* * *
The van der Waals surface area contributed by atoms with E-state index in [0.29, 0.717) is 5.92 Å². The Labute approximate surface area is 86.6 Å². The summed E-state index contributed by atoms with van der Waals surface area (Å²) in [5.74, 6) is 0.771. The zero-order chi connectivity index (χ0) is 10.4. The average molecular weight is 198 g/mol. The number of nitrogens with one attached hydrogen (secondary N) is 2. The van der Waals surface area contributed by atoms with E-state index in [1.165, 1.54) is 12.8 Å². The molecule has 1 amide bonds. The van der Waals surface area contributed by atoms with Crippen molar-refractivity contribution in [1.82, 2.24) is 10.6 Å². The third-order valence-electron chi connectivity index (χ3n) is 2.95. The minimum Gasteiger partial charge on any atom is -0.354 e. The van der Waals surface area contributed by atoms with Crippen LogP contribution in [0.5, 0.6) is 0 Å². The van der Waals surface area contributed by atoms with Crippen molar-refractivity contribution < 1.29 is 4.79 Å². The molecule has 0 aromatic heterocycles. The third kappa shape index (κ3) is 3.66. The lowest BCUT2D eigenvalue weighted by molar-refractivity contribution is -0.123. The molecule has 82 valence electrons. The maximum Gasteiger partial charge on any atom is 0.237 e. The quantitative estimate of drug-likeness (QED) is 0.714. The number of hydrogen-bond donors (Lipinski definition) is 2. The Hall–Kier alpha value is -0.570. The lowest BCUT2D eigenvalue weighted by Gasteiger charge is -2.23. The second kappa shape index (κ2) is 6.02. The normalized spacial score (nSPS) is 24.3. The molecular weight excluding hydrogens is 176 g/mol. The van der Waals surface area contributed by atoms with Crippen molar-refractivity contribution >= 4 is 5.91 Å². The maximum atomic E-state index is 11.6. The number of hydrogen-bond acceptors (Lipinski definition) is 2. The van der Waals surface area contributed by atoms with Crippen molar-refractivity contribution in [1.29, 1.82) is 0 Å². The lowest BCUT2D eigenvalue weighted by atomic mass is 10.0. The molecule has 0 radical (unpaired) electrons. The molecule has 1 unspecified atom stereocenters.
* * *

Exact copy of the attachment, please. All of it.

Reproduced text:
The van der Waals surface area contributed by atoms with E-state index in [0.29, 0.717) is 5.92 Å². The Labute approximate surface area is 86.6 Å². The summed E-state index contributed by atoms with van der Waals surface area (Å²) in [5.74, 6) is 0.771. The zero-order chi connectivity index (χ0) is 10.4. The average molecular weight is 198 g/mol. The number of nitrogens with one attached hydrogen (secondary N) is 2. The van der Waals surface area contributed by atoms with E-state index in [1.165, 1.54) is 12.8 Å². The molecule has 1 amide bonds. The van der Waals surface area contributed by atoms with Crippen molar-refractivity contribution in [1.82, 2.24) is 10.6 Å². The third-order valence-electron chi connectivity index (χ3n) is 2.95. The minimum Gasteiger partial charge on any atom is -0.354 e. The van der Waals surface area contributed by atoms with Crippen LogP contribution in [0.5, 0.6) is 0 Å². The van der Waals surface area contributed by atoms with Crippen molar-refractivity contribution < 1.29 is 4.79 Å². The molecule has 0 aromatic heterocycles. The third kappa shape index (κ3) is 3.66. The lowest BCUT2D eigenvalue weighted by molar-refractivity contribution is -0.123. The molecule has 82 valence electrons. The maximum Gasteiger partial charge on any atom is 0.237 e. The quantitative estimate of drug-likeness (QED) is 0.714. The number of hydrogen-bond donors (Lipinski definition) is 2. The Hall–Kier alpha value is -0.570. The lowest BCUT2D eigenvalue weighted by Gasteiger charge is -2.23. The second kappa shape index (κ2) is 6.02. The normalized spacial score (nSPS) is 24.3. The molecular weight excluding hydrogens is 176 g/mol. The van der Waals surface area contributed by atoms with Crippen molar-refractivity contribution >= 4 is 5.91 Å². The maximum atomic E-state index is 11.6. The number of hydrogen-bond acceptors (Lipinski definition) is 2. The van der Waals surface area contributed by atoms with Crippen molar-refractivity contribution in [1.29, 1.82) is 0 Å². The lowest BCUT2D eigenvalue weighted by atomic mass is 10.0. The molecule has 0 radical (unpaired) electrons. The molecule has 1 unspecified atom stereocenters.